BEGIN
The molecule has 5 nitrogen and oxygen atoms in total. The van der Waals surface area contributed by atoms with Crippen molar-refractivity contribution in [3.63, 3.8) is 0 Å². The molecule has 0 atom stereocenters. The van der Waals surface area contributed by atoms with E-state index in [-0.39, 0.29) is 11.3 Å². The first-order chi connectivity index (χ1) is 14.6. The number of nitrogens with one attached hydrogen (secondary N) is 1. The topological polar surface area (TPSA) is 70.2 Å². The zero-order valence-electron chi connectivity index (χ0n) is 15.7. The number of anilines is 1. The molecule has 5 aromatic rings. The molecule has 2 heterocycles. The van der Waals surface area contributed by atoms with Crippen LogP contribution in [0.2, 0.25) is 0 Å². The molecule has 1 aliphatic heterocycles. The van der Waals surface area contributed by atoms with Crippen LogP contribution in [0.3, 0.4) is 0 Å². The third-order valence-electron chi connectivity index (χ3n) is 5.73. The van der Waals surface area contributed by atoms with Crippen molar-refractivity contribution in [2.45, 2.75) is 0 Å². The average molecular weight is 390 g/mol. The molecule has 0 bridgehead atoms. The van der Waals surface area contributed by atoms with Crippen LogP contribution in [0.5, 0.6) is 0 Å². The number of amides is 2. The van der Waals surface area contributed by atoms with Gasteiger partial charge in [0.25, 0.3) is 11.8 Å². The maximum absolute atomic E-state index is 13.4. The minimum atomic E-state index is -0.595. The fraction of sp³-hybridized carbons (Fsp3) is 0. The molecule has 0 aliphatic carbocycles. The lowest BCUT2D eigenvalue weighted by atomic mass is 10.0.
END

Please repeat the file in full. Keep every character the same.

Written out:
The molecule has 5 nitrogen and oxygen atoms in total. The van der Waals surface area contributed by atoms with Crippen molar-refractivity contribution in [3.63, 3.8) is 0 Å². The molecule has 0 atom stereocenters. The van der Waals surface area contributed by atoms with E-state index in [-0.39, 0.29) is 11.3 Å². The first-order chi connectivity index (χ1) is 14.6. The number of nitrogens with one attached hydrogen (secondary N) is 1. The topological polar surface area (TPSA) is 70.2 Å². The zero-order valence-electron chi connectivity index (χ0n) is 15.7. The number of anilines is 1. The molecule has 5 aromatic rings. The molecule has 2 heterocycles. The van der Waals surface area contributed by atoms with Crippen LogP contribution in [0.2, 0.25) is 0 Å². The molecule has 1 aliphatic heterocycles. The van der Waals surface area contributed by atoms with Crippen LogP contribution in [0.3, 0.4) is 0 Å². The third-order valence-electron chi connectivity index (χ3n) is 5.73. The van der Waals surface area contributed by atoms with Crippen molar-refractivity contribution in [2.45, 2.75) is 0 Å². The average molecular weight is 390 g/mol. The molecule has 0 bridgehead atoms. The van der Waals surface area contributed by atoms with Crippen LogP contribution in [0.5, 0.6) is 0 Å². The number of amides is 2. The van der Waals surface area contributed by atoms with Gasteiger partial charge in [0.25, 0.3) is 11.8 Å². The maximum absolute atomic E-state index is 13.4. The minimum atomic E-state index is -0.595. The fraction of sp³-hybridized carbons (Fsp3) is 0. The molecule has 0 aliphatic carbocycles. The lowest BCUT2D eigenvalue weighted by atomic mass is 10.0.